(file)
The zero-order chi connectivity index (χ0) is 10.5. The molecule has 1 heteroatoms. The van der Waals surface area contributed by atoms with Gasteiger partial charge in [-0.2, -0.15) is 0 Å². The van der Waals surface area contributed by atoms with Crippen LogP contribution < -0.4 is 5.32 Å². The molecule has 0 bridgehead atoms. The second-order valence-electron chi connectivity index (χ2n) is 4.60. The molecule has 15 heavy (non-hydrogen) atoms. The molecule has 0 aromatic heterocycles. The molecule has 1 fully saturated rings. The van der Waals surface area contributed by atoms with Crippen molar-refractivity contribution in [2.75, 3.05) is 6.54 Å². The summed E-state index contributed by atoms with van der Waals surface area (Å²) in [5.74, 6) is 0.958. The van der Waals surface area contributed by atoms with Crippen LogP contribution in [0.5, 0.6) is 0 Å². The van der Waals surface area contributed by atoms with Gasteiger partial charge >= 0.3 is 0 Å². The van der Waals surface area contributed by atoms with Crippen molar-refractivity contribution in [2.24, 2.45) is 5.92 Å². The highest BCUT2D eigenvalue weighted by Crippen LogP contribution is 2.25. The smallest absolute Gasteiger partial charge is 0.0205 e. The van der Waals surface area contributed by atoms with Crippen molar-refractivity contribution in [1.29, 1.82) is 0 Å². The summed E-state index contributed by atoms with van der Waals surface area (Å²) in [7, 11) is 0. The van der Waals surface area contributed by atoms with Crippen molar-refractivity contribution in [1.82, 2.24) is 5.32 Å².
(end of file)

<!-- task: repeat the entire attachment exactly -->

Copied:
The zero-order chi connectivity index (χ0) is 10.5. The molecule has 1 heteroatoms. The van der Waals surface area contributed by atoms with Gasteiger partial charge in [-0.2, -0.15) is 0 Å². The van der Waals surface area contributed by atoms with Crippen LogP contribution < -0.4 is 5.32 Å². The molecule has 0 bridgehead atoms. The second-order valence-electron chi connectivity index (χ2n) is 4.60. The molecule has 15 heavy (non-hydrogen) atoms. The molecule has 0 aromatic heterocycles. The molecule has 1 fully saturated rings. The van der Waals surface area contributed by atoms with Crippen molar-refractivity contribution in [2.75, 3.05) is 6.54 Å². The summed E-state index contributed by atoms with van der Waals surface area (Å²) in [5.74, 6) is 0.958. The van der Waals surface area contributed by atoms with Crippen LogP contribution in [0.5, 0.6) is 0 Å². The van der Waals surface area contributed by atoms with Gasteiger partial charge >= 0.3 is 0 Å². The van der Waals surface area contributed by atoms with Crippen molar-refractivity contribution in [2.24, 2.45) is 5.92 Å². The highest BCUT2D eigenvalue weighted by Crippen LogP contribution is 2.25. The smallest absolute Gasteiger partial charge is 0.0205 e. The van der Waals surface area contributed by atoms with Crippen molar-refractivity contribution in [1.29, 1.82) is 0 Å². The summed E-state index contributed by atoms with van der Waals surface area (Å²) in [7, 11) is 0. The van der Waals surface area contributed by atoms with Crippen molar-refractivity contribution in [1.82, 2.24) is 5.32 Å².